Bryce Harper finally admitted to having a hip injury yesterday, so manager Davey Johnson gave him the game off, and the Nationals outfielder also admitted to Mark Zuckerman of CSNWashington.com that he’s been playing hurt since slamming into the outfield wall in Atlanta in late April:
Ever since I hit the wall, pretty much every day I feel something different. Or something will feel better, and then something else hurts. It’s pretty much just the left side of my body. That’s what hurts me right now. … But the last time I probably felt pretty good was that first month.
At the time of the collision Harper was hitting .344 with a 1.150 OPS in 26 games. Since the collision Harper has hit .250 with a .792 OPS in 74 games. Obviously he was likely to come back to earth after posting a 1.150 OPS in April whether he was injured or healthy, but Harper’s production since the calendar flipped to May has actually been worse than his rookie numbers and within that time frame he also missed more than a month with another injury caused by an outfield wall collision in Los Angeles.
Athletics southpaw Sean Manaea delivered his first career no-hitter against the Red Sox in a decisive 3-0 victory on Saturday night. Any thought of a perfect game was banished in the first at-bat, when Mookie Betts drew a leadoff six-pitch walk to open the first inning. From there, Manaea was nearly flawless, holding the Sox to four total baserunners and striking out 10 of 30 batters faced — a career record.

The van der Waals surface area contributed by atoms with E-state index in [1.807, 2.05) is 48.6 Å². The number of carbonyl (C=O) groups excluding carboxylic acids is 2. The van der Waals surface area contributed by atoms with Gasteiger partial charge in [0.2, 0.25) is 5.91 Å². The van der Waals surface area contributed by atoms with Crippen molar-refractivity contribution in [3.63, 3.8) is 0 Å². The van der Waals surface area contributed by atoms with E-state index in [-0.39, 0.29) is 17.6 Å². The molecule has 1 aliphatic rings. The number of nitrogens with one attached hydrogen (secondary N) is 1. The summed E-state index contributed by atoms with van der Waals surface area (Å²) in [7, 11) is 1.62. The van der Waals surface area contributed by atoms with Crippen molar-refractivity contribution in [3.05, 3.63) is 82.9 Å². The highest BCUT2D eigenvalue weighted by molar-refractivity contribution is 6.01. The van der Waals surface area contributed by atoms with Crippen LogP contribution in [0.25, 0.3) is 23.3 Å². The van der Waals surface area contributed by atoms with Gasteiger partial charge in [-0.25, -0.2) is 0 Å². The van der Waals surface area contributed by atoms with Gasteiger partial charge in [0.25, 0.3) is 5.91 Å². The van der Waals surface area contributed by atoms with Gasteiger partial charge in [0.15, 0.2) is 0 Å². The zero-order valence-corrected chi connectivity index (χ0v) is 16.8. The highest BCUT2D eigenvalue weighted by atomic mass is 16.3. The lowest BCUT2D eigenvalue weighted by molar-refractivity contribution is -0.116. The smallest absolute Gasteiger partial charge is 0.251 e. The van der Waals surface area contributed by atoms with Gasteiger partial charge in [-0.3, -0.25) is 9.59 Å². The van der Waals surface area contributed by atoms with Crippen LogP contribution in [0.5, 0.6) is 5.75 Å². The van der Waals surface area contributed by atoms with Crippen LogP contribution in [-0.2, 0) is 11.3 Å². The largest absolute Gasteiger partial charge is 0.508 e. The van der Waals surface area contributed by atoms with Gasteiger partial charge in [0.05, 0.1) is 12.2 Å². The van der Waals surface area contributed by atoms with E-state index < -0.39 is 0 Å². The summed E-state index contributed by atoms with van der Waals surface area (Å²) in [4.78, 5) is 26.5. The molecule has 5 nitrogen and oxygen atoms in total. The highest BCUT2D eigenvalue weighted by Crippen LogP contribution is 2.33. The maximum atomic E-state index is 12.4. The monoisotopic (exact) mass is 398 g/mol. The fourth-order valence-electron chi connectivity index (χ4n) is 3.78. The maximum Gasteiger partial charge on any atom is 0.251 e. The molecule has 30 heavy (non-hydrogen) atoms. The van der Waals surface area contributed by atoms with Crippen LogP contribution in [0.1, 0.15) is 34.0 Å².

Manaea was gifted a three-run lead thanks to RBI doubles from Jed Lowrie and Stephen Piscotty and Marcus Semien‘s solo shot off of Chris Sale in the fifth inning. While the Red Sox managed to draw two walks off of Manaea, they didn’t come anywhere close to plating a run. Andrew Benintendi tried to break up the no-no in the sixth inning with an infield hit down the first base line, but strayed out of bounds and later saw his hit reversed on a call of batter interference.
Entering the ninth inning, the 26-year-old lefty was sitting at just 95 pitches through eight frames of no-hit ball. He quickly deposed Blake Swihart and Mookie Betts with a groundout and fly out, then walked Benintendi on seven pitches. Any threat the Red Sox might have posed was soon eliminated, however, as Hanley Ramirez ground into a force out to complete the no-hitter.
Manaea is the first A’s pitcher to toss a no-no since Dallas Braden’s perfect game against the Rays eight years ago. The last time the Red Sox were on the losing end of a no-hitter was also against an AL West rival, when the Mariners’ Chris Bosio clinched a 2-0 no-no on April 22, 1993. Manaea’s feat is even more outstanding given how dominant the Red Sox have looked this season: prior to Saturday’s defeat, they boasted a 17-2 record and had yet to be shut out during the regular season.